The Gabonese National Assembly and Senate met in Congress on Thursday to revise the country's constitution, reducing the term of office of the President of the Republic from seven to five years, and the election from two to one round. A change denounced by part of the opposition.
With the most recent Constitutional revisions in 2018, which instituted a two-round voting process, the amendments align all mandates at five years and return all elections to single-round balloting.
85 percent of votes in a combined session of the national assembly and senate in the capital Libreville supported the proposal, "far beyond the qualified majority of two-thirds necessary," according to assembly speaker Faustin Boukoubi.
These changes, in particular the one-round ballot, have been denounced by part of the opposition (which is currently very divided) as a means of "facilitating the re-election", potentially with a relative majority, of the head of state Ali Bongo Ondimba, who has been ruling the country for over 13 years.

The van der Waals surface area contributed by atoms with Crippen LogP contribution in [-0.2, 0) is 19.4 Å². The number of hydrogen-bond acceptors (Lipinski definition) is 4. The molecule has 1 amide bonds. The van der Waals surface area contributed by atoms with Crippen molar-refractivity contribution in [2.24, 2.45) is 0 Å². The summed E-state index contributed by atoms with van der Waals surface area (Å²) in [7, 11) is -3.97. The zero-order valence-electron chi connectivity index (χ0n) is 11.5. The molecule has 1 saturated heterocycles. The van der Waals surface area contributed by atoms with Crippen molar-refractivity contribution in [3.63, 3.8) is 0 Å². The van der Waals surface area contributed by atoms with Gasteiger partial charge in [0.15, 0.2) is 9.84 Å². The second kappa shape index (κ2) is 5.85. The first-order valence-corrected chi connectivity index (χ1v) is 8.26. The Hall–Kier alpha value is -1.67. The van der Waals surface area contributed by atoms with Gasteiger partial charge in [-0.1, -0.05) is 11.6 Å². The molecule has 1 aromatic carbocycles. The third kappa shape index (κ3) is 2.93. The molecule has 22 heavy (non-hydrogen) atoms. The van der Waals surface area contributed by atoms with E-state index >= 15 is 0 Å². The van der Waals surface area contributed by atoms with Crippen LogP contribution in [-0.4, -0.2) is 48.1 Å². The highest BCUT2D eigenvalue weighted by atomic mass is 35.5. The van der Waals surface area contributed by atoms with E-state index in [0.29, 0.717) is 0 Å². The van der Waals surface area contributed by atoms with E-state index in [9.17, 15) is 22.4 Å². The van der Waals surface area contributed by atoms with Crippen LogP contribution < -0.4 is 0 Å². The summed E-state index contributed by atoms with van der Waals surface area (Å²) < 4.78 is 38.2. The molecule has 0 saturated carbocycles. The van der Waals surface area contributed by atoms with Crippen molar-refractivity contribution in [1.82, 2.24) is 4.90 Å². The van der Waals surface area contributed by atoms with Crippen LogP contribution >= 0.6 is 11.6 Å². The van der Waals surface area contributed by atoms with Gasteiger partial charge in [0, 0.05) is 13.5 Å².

After 10 days of political concertation between the majority and the opposition in February, according to Prime Minister Alain-Claude Bilie-By-Nze, a settlement was reached.
Several senior opposition leaders and their parties had snubbed the talks.
Having succeeded his father Omar Bongo Ondimba, who ruled the oil-rich nation of west Africa for 41 years, in 2009, Bongo, now 64, is generally anticipated to seek reelection.
In 2016, the president won re-election by barely 5,500 votes over opponent Jean Ping, who alleged that the poll had been rigged.
In 2018, Bongo had a stroke and spent months rehabilitating, which led the opposition to doubt his suitability to lead the country.
His political party, Gabonese Democratic Party (PDG) holds strong majorities in both houses of parliament and is pushing for the president to announce he will stand again.
Elections this year for the office of president, the legislature, and local offices are planned for the end of August, however a date has not yet been set.